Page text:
The probe may be a synthetic oligonucleotide, or may be derived from the PCR amplification of a desired genomic DNA or cDNA sequence by amplifying the desired sequence with two primers one of which is labelled. The probe may also be a restriction fragment generated from restriction endonuclease cleaving of a desired genomic DNA or cDNA sequence.
The oligonucleotide probe also is labelled. Probe labelling allows for the detection of cleaved oligonucleotide fragments and may be accomplished by a number of art recognized methods. For example, the oligonucleotide can be tagged with a radioactive label, such as a radiolabelled nucleotide. Alternatively, the probe can be labelled with biotinylated nucleotides or florescent nucleotides as known to those of skill in the art.
In the present invention, the oligonucleotide probe is labelled at one end but not both. Additionally, the target polynucleotide is not labelled.
Because the probe is complementary to a non-mutated sequence of the target polynucleotide, there will be mismatches between non-mutated probe and mutated target polynucleotides at each site of point mutation. In the instant invention, the target polynucleotide will have at least two mismatch sites.
The probe strands of the hybrid probe-target polynucleotides are then partially digested with a “nucleic acid repair enzyme,” such that probe fragments of differing lengths are generated. The probe fragments are then separated by size in a medium suitable for visualizing the separated fragments. The separated fragments are then visualized, and the presence and relative position of the point mutations are determined.
In a further embodiment, the size of the separated probe fragments are measured and thereby the specific nucleotide position of each point mutation is determined. Methods for measuring the size of nucleotide bands in visualizing medium are known to those of skill in the art. For example, a size marker can be used to determine the size of a nucleotide band in an electrophoresis gel.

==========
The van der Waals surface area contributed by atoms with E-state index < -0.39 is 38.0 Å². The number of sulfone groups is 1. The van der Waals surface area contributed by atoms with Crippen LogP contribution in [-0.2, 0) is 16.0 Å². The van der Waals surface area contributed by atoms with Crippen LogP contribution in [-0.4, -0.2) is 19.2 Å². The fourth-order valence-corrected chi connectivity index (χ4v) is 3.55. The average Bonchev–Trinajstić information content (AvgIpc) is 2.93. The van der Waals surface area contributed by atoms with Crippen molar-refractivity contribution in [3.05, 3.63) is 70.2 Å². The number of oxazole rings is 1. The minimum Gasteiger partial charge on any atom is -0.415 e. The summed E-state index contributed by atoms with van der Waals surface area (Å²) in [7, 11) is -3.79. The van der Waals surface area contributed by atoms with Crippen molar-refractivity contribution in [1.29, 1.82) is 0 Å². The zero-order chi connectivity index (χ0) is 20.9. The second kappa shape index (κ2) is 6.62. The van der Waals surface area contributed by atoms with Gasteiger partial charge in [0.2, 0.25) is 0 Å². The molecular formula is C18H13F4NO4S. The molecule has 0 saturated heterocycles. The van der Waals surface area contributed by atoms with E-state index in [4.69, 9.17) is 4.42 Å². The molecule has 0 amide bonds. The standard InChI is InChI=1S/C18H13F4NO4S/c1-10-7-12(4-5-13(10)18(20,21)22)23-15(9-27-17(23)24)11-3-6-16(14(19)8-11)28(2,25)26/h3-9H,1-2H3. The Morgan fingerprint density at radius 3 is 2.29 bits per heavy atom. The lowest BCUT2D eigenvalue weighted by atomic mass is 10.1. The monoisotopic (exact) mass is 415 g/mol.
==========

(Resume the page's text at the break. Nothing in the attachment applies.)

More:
The phrase “polynucleotide target” is used here to denote a nucleotide sequence of any size, including a sequence of less than 30 base pairs, or up to several hundred base pairs. For instance, examples of polynucleotide targets include the genes or portions of genes which have been isolated from genomic or CDNA libraries by methods known to the skilled artisan, such as PCR amplification. In particular, genes of interest would be those known to exhibit point mutations eliciting disease states. Examples include sickle cell anemia hypoxanthine phosphotransferase and p53, a tumor suppressor gene, as well as several oncogenes and cancer genes. Other illustrations of polynucleotide targets include cDNAs generated by reverse transcriptase, and a specific deoxyoligonucleotide primer encompassing a short sequence immediately downstream of a hotspot for mutations within a gene such as BRCA1.
Other examples of polynucleotide targets include cDNAs prepared by reverse transcriptase using mRNA as template and a deoxynucleotide primer specific for the mRNA of interest. In this case the cDNA would act as a target for a labelled oligonucleotide to generate a base mismatch or several base mismatches upon hybridization. The addition of DNA mismatch repair enzymes would result in the formation of cleaved products whose intensity could allow for the quantitation of the mRNA or to determine if the genomic DNA encoding this mRNA has one or more point mutations.
In fact, this procedure can act as an endogenous method for amplifying a target gene, such as BRCA1, in that a cell's own production of mRNA produces a desired amount of target polynucleotide for a partial digestion assay. Detection of point mutations within target cDNAs by this embodiment can therefore obviate the need for amplification by PCR.